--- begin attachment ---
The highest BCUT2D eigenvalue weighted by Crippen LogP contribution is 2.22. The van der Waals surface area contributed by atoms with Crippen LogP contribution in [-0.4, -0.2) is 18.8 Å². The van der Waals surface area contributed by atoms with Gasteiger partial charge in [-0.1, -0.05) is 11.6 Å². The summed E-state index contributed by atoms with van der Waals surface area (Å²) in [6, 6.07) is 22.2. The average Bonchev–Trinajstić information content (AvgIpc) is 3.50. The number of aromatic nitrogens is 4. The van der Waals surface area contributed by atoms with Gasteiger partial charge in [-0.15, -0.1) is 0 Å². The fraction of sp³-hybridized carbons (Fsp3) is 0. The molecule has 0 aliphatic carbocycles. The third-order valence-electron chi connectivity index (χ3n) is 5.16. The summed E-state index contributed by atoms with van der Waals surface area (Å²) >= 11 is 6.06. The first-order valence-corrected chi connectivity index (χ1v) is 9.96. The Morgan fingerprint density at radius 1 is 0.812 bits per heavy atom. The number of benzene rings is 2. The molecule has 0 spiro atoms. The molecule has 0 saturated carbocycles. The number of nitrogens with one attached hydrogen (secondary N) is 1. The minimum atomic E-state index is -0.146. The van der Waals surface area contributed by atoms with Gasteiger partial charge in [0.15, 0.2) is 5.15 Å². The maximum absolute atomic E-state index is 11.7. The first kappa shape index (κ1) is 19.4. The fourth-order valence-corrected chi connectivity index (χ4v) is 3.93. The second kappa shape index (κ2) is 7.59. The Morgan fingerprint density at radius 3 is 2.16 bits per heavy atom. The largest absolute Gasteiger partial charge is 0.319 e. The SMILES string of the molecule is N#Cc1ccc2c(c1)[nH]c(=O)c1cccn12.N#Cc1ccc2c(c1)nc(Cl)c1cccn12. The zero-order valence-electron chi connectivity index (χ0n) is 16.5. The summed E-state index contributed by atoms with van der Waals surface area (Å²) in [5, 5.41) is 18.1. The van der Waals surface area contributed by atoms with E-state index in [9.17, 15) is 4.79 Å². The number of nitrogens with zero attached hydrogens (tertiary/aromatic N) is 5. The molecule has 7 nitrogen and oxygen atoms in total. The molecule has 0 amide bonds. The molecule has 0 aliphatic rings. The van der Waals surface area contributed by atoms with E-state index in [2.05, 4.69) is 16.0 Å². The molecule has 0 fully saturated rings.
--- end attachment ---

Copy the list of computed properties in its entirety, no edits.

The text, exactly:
The highest BCUT2D eigenvalue weighted by Crippen LogP contribution is 2.22. The van der Waals surface area contributed by atoms with Crippen LogP contribution in [-0.4, -0.2) is 18.8 Å². The van der Waals surface area contributed by atoms with Gasteiger partial charge in [-0.1, -0.05) is 11.6 Å². The summed E-state index contributed by atoms with van der Waals surface area (Å²) in [6, 6.07) is 22.2. The average Bonchev–Trinajstić information content (AvgIpc) is 3.50. The number of aromatic nitrogens is 4. The van der Waals surface area contributed by atoms with Gasteiger partial charge in [-0.15, -0.1) is 0 Å². The fraction of sp³-hybridized carbons (Fsp3) is 0. The molecule has 0 aliphatic carbocycles. The third-order valence-electron chi connectivity index (χ3n) is 5.16. The summed E-state index contributed by atoms with van der Waals surface area (Å²) >= 11 is 6.06. The first-order valence-corrected chi connectivity index (χ1v) is 9.96. The Morgan fingerprint density at radius 1 is 0.812 bits per heavy atom. The number of benzene rings is 2. The molecule has 0 spiro atoms. The molecule has 0 saturated carbocycles. The number of nitrogens with one attached hydrogen (secondary N) is 1. The minimum atomic E-state index is -0.146. The van der Waals surface area contributed by atoms with Gasteiger partial charge in [0.15, 0.2) is 5.15 Å². The maximum absolute atomic E-state index is 11.7. The first kappa shape index (κ1) is 19.4. The fourth-order valence-corrected chi connectivity index (χ4v) is 3.93. The second kappa shape index (κ2) is 7.59. The Morgan fingerprint density at radius 3 is 2.16 bits per heavy atom. The largest absolute Gasteiger partial charge is 0.319 e. The SMILES string of the molecule is N#Cc1ccc2c(c1)[nH]c(=O)c1cccn12.N#Cc1ccc2c(c1)nc(Cl)c1cccn12. The zero-order valence-electron chi connectivity index (χ0n) is 16.5. The summed E-state index contributed by atoms with van der Waals surface area (Å²) in [5, 5.41) is 18.1. The van der Waals surface area contributed by atoms with E-state index in [9.17, 15) is 4.79 Å². The number of nitrogens with zero attached hydrogens (tertiary/aromatic N) is 5. The molecule has 7 nitrogen and oxygen atoms in total. The molecule has 0 amide bonds. The molecule has 0 aliphatic rings. The van der Waals surface area contributed by atoms with E-state index in [2.05, 4.69) is 16.0 Å². The molecule has 0 fully saturated rings.